Trees are vital for solving the climate crisis. But there’s nothing simple about the forested world, as forest people know.
Here’s something you perhaps didn’t know (but you can be sure forest people did), Climate News Network reports: Rainforests make their own rain. Just how much rain they make is a revelation. The process starts with evaporated ocean, which condenses over coastal forest: thereafter, the trees get to work.
The initial deposit of rain will be transpired through the foliage, back into the air to be caught in a pattern of winds that might even be helped by the trees themselves: the same water will fall again across the forest five or six times before journey’s end.
The scale of this natural corporate utility service is colossal: one pilot followed the Amazon’s own flying river from Belém near the Atlantic coast across to the Andes, where the airstream and clouds of vapour turned south to reach the coast again at São Paulo, at the same time transporting 3,200 cubic metres of water a second.
There’s no case for doubt. One of the plane’s passengers collected air samples along the way: once inland, the water vapour had the molecular signature associated with vegetation rather than freshly evaporated seawater.
And somehow the forest actually adds to the delivery: at one place near the ocean, the fall is 215 centimetres a year; at the heart of Amazonas it is somehow 245 centimetres.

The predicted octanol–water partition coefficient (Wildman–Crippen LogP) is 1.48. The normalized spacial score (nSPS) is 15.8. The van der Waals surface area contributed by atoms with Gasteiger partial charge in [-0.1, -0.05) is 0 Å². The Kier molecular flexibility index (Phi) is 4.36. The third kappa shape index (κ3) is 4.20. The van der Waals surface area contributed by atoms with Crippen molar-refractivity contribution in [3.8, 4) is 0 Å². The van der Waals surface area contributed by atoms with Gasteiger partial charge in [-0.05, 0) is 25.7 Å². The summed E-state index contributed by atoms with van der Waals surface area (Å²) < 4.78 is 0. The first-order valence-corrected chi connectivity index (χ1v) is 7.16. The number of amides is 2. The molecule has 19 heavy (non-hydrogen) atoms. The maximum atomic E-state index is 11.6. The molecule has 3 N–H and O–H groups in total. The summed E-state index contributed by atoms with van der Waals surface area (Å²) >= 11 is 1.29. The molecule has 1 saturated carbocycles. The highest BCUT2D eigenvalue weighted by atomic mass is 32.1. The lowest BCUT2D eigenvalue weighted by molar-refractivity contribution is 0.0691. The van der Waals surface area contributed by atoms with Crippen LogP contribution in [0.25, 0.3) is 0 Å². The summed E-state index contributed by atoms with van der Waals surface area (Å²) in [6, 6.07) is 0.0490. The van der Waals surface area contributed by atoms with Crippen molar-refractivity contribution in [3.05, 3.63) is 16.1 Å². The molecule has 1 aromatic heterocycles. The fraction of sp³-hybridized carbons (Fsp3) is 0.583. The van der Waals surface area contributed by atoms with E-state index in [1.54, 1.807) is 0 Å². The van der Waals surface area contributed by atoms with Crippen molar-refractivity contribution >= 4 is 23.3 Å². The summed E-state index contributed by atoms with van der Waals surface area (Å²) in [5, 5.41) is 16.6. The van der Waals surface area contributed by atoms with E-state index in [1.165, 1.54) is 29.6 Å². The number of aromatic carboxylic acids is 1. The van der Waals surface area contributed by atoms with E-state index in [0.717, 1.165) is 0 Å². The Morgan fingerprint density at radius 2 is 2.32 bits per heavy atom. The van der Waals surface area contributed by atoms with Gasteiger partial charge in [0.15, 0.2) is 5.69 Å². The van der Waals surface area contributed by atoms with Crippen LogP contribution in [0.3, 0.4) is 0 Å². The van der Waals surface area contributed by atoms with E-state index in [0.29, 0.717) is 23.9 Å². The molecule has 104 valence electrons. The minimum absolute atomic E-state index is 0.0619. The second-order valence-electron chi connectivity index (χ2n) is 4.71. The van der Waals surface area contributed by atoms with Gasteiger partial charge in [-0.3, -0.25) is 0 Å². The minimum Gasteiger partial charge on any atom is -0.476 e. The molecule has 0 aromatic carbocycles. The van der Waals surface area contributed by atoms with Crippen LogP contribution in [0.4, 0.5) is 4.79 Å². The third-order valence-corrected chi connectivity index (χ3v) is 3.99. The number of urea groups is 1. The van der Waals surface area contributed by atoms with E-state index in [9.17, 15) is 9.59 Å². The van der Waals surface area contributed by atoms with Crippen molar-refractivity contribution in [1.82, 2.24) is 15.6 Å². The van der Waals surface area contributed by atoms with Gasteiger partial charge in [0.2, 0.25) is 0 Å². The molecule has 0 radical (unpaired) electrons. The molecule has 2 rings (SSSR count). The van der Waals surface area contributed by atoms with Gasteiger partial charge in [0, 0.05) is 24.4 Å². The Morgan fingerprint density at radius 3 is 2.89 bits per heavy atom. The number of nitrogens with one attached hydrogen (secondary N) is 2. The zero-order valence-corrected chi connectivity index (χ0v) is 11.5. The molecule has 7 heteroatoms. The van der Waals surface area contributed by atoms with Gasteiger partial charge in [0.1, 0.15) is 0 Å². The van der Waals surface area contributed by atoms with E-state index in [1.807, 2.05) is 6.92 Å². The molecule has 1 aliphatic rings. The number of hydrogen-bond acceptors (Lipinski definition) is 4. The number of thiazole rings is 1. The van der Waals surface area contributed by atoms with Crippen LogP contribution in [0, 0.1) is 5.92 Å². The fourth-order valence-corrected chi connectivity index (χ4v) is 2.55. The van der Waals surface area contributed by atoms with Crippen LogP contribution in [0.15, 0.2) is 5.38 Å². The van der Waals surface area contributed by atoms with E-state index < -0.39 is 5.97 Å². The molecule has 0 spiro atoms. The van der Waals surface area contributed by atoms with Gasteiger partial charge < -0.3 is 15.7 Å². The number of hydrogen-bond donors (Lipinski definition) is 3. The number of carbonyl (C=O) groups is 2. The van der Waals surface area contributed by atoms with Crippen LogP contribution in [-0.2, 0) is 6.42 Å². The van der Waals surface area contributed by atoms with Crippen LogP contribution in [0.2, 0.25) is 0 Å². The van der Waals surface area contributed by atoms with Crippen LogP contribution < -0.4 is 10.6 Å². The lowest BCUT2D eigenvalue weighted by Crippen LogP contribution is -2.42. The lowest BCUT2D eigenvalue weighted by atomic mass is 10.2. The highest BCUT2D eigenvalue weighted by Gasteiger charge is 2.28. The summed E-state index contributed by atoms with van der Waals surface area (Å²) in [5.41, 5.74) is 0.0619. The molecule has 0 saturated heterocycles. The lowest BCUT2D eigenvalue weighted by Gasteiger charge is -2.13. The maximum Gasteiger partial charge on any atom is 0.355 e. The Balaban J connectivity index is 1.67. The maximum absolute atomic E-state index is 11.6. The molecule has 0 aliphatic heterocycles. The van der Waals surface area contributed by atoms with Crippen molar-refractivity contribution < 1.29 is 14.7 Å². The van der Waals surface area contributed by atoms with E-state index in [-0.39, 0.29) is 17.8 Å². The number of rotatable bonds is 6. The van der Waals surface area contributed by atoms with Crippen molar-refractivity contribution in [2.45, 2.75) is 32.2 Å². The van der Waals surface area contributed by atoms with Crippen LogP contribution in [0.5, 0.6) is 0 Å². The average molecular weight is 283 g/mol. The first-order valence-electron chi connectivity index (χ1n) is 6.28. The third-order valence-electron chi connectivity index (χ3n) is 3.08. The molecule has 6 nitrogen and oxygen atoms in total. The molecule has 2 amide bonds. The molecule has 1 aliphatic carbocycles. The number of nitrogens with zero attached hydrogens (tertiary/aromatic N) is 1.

Trees as Rainmakers
The phenomenon known as the flying river is not unique to the Amazon. Others cross North America, the Congo rainforest, the Sahel, and Ethiopia. The world’s most mighty high-altitude aquifer runs for 6000 kms west-to-east across the Eurasian landmass, taking six months, at the end of which four-fifths of the rain in northern China has been generated by the great boreal forest that begins in Norway, Sweden and Finland.
Trees make the rain. Arid places may be treeless not because they are arid; they could be arid because someone cleared the foliage.
A Trillion Trees: How We Can Reforest Our World, by Fred Pearce, is a reporter’s book. Pearce has been reporting the science and impacts of the environment for the New Scientist and other journals for four decades or more.
He doesn’t just deliver the big picture: he illuminates the detail. He goes to forests and the desolate landscapes where forests had once flourished. He meets scientists, activists, campaigners, government officials, loggers, farmers, businesspeople, politicians, and where possible the Indigenous peoples of the forest.
He isn’t just there for the rainforest: he knows the American landscape, the great forests of the north, the plantations of Israel, the woodlands of Europe, and the mangroves of the African shore, and he introduces the people to whom these places matter.
This is the book’s strength, and occasionally its weakness: just as the dense understory slows the trek through the great forest, so the vigorous tangle of evidence and counter-argument sometimes leaves the reader a little confused.